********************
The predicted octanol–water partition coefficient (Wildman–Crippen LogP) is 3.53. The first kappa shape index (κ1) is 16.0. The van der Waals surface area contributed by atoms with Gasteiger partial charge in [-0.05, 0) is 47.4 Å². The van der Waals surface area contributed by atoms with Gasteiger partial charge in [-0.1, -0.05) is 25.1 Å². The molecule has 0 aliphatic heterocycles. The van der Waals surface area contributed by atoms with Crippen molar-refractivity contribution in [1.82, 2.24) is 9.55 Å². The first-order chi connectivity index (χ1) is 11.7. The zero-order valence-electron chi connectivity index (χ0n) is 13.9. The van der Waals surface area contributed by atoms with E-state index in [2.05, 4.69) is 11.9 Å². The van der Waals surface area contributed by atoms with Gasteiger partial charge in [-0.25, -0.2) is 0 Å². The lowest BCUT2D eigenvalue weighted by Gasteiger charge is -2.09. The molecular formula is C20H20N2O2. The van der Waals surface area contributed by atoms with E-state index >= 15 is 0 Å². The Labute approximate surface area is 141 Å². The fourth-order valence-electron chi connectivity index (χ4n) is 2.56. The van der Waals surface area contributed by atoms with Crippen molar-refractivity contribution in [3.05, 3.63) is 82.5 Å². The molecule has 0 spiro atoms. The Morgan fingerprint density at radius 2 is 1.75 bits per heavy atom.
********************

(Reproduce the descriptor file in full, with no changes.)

The predicted octanol–water partition coefficient (Wildman–Crippen LogP) is 3.53. The first kappa shape index (κ1) is 16.0. The van der Waals surface area contributed by atoms with Gasteiger partial charge in [-0.05, 0) is 47.4 Å². The van der Waals surface area contributed by atoms with Gasteiger partial charge in [-0.1, -0.05) is 25.1 Å². The molecule has 0 aliphatic heterocycles. The van der Waals surface area contributed by atoms with Crippen molar-refractivity contribution in [1.82, 2.24) is 9.55 Å². The first-order chi connectivity index (χ1) is 11.7. The zero-order valence-electron chi connectivity index (χ0n) is 13.9. The van der Waals surface area contributed by atoms with E-state index in [2.05, 4.69) is 11.9 Å². The van der Waals surface area contributed by atoms with Gasteiger partial charge in [-0.25, -0.2) is 0 Å². The lowest BCUT2D eigenvalue weighted by Gasteiger charge is -2.09. The molecular formula is C20H20N2O2. The van der Waals surface area contributed by atoms with E-state index >= 15 is 0 Å². The Labute approximate surface area is 141 Å². The fourth-order valence-electron chi connectivity index (χ4n) is 2.56. The van der Waals surface area contributed by atoms with Crippen molar-refractivity contribution in [3.05, 3.63) is 82.5 Å². The molecule has 0 spiro atoms. The Morgan fingerprint density at radius 2 is 1.75 bits per heavy atom.